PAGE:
Last week I talked about zero net energy homes and challenged home builders to design a home that could take advantage of wind power without having a giant wind mill in your back yard. Over the week I had a few moments to ponder this problem myself and came up with the following.
Apple recently introduced a new Mac book pro with a fan that has the ability to cool the power hungry processor without making any noise. The way they achieved this was to offset the pitch of the fan blades so there was no resonant frequency. I am currently typing on a retina mac and I cannot hear the fan even when I put my ear right up against the machine.
What if we were to apply the same technology to a ducted fan that is in the attic of your house. There would be ducts around the house to direct the air to the fan so that the wind could blow from any direction. The blades of the fan would have a varying pitch but would be located such that the fan would always rotate in the same direction. The assembly would be mounted on steel legs that would attach to the foundation through the wooden walls, but special care would be taken to ensure that the assembly is mechanically isolated from the building structure. The isolation would provide for sound isolation.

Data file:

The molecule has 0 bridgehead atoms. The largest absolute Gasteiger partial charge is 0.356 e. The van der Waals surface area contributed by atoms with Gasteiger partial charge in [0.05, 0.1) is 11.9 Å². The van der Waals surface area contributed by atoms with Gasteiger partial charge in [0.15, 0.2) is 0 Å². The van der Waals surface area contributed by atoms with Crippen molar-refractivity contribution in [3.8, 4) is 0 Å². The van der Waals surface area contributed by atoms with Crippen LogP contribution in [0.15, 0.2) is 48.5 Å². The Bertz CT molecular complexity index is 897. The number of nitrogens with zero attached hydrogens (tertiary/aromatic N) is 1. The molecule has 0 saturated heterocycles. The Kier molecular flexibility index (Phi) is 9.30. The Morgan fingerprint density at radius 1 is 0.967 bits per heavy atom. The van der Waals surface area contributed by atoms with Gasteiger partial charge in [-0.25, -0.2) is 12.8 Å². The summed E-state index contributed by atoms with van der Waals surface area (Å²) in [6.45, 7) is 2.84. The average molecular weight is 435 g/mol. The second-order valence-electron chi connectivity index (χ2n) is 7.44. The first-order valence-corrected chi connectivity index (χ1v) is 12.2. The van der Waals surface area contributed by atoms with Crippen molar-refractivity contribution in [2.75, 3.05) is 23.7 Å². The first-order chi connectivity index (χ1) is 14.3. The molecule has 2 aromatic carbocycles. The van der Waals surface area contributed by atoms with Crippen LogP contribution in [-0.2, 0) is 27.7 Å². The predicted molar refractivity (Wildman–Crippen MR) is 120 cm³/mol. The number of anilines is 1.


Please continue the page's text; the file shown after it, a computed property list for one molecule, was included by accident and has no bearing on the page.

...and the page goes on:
The steel assembly would provide a mount for the generator which would be located above the ducted fan in the existing attic space. Heat generated by the generator would be exhausted through the attic in the summer and channeled into the home heating system in the winter.
The house could still be square but rather than having a fascia board around the eve, it would have a grill and a series of ducts that would direct air to the ducted fan. If you installed solar panels on the rest of the roof, you would be well on your way to a zero net energy home.
Here’s a cool web site with lots of interesting information about sizing generators. The site has links to information on traditional wind power systems as well.